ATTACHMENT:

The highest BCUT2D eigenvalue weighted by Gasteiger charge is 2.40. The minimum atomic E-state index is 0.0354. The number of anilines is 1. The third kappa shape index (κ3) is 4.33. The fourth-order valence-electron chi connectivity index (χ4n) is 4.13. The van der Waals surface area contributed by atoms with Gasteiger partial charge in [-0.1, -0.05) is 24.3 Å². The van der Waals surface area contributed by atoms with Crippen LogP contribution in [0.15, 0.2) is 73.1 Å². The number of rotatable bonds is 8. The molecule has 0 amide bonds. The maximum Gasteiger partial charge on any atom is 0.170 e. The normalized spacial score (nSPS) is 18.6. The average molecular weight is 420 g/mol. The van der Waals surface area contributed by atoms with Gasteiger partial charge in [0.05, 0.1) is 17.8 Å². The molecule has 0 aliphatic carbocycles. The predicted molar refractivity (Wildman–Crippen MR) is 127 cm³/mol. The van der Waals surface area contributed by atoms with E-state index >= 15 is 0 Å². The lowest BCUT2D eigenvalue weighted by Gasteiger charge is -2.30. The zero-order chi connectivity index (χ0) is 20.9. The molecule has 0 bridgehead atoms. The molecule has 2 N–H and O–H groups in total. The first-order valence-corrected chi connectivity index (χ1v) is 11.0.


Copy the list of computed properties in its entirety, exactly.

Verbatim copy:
The highest BCUT2D eigenvalue weighted by Gasteiger charge is 2.40. The minimum atomic E-state index is 0.0354. The number of anilines is 1. The third kappa shape index (κ3) is 4.33. The fourth-order valence-electron chi connectivity index (χ4n) is 4.13. The van der Waals surface area contributed by atoms with Gasteiger partial charge in [-0.1, -0.05) is 24.3 Å². The van der Waals surface area contributed by atoms with Crippen LogP contribution in [0.15, 0.2) is 73.1 Å². The number of rotatable bonds is 8. The molecule has 0 amide bonds. The maximum Gasteiger partial charge on any atom is 0.170 e. The normalized spacial score (nSPS) is 18.6. The average molecular weight is 420 g/mol. The van der Waals surface area contributed by atoms with Gasteiger partial charge in [0.05, 0.1) is 17.8 Å². The molecule has 0 aliphatic carbocycles. The predicted molar refractivity (Wildman–Crippen MR) is 127 cm³/mol. The van der Waals surface area contributed by atoms with E-state index >= 15 is 0 Å². The lowest BCUT2D eigenvalue weighted by Gasteiger charge is -2.30. The zero-order chi connectivity index (χ0) is 20.9. The molecule has 0 bridgehead atoms. The molecule has 2 N–H and O–H groups in total. The first-order valence-corrected chi connectivity index (χ1v) is 11.0.